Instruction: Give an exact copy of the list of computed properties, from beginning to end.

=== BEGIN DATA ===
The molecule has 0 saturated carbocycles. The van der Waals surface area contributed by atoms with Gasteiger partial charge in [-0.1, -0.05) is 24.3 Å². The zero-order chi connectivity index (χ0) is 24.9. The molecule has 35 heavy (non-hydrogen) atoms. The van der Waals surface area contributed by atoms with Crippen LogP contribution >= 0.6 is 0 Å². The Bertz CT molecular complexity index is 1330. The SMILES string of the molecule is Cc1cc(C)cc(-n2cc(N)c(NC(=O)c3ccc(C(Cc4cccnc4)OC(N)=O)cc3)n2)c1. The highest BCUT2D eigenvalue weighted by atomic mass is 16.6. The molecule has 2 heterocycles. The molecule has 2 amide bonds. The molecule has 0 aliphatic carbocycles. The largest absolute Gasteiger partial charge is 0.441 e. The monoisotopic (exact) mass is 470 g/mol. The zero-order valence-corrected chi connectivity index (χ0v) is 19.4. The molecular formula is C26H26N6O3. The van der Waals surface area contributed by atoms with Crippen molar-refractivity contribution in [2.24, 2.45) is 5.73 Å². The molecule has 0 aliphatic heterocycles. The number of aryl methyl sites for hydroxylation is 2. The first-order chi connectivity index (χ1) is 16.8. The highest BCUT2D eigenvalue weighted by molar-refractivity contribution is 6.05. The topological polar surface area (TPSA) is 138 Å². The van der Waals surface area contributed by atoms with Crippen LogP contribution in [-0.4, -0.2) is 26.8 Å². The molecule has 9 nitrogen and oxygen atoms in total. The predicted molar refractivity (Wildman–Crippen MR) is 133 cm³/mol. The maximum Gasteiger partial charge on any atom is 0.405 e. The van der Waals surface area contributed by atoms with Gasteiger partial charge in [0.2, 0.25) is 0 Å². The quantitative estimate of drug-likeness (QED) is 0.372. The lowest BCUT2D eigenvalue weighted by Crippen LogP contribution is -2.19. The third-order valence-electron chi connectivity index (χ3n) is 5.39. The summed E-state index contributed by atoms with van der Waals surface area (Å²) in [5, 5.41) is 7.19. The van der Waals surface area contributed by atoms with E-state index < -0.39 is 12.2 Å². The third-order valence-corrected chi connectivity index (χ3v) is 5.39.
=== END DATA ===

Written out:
The molecule has 0 saturated carbocycles. The van der Waals surface area contributed by atoms with Gasteiger partial charge in [-0.1, -0.05) is 24.3 Å². The zero-order chi connectivity index (χ0) is 24.9. The molecule has 35 heavy (non-hydrogen) atoms. The van der Waals surface area contributed by atoms with Crippen LogP contribution >= 0.6 is 0 Å². The Bertz CT molecular complexity index is 1330. The SMILES string of the molecule is Cc1cc(C)cc(-n2cc(N)c(NC(=O)c3ccc(C(Cc4cccnc4)OC(N)=O)cc3)n2)c1. The highest BCUT2D eigenvalue weighted by atomic mass is 16.6. The molecule has 2 heterocycles. The molecule has 2 amide bonds. The molecule has 0 aliphatic carbocycles. The largest absolute Gasteiger partial charge is 0.441 e. The monoisotopic (exact) mass is 470 g/mol. The zero-order valence-corrected chi connectivity index (χ0v) is 19.4. The molecular formula is C26H26N6O3. The van der Waals surface area contributed by atoms with Crippen molar-refractivity contribution in [2.24, 2.45) is 5.73 Å². The molecule has 0 aliphatic heterocycles. The number of aryl methyl sites for hydroxylation is 2. The first-order chi connectivity index (χ1) is 16.8. The highest BCUT2D eigenvalue weighted by molar-refractivity contribution is 6.05. The topological polar surface area (TPSA) is 138 Å². The van der Waals surface area contributed by atoms with Crippen LogP contribution in [-0.4, -0.2) is 26.8 Å². The molecule has 9 nitrogen and oxygen atoms in total. The predicted molar refractivity (Wildman–Crippen MR) is 133 cm³/mol. The maximum Gasteiger partial charge on any atom is 0.405 e. The van der Waals surface area contributed by atoms with Gasteiger partial charge in [0.2, 0.25) is 0 Å². The quantitative estimate of drug-likeness (QED) is 0.372. The lowest BCUT2D eigenvalue weighted by Crippen LogP contribution is -2.19. The third-order valence-electron chi connectivity index (χ3n) is 5.39. The summed E-state index contributed by atoms with van der Waals surface area (Å²) in [5, 5.41) is 7.19. The van der Waals surface area contributed by atoms with E-state index < -0.39 is 12.2 Å². The third-order valence-corrected chi connectivity index (χ3v) is 5.39.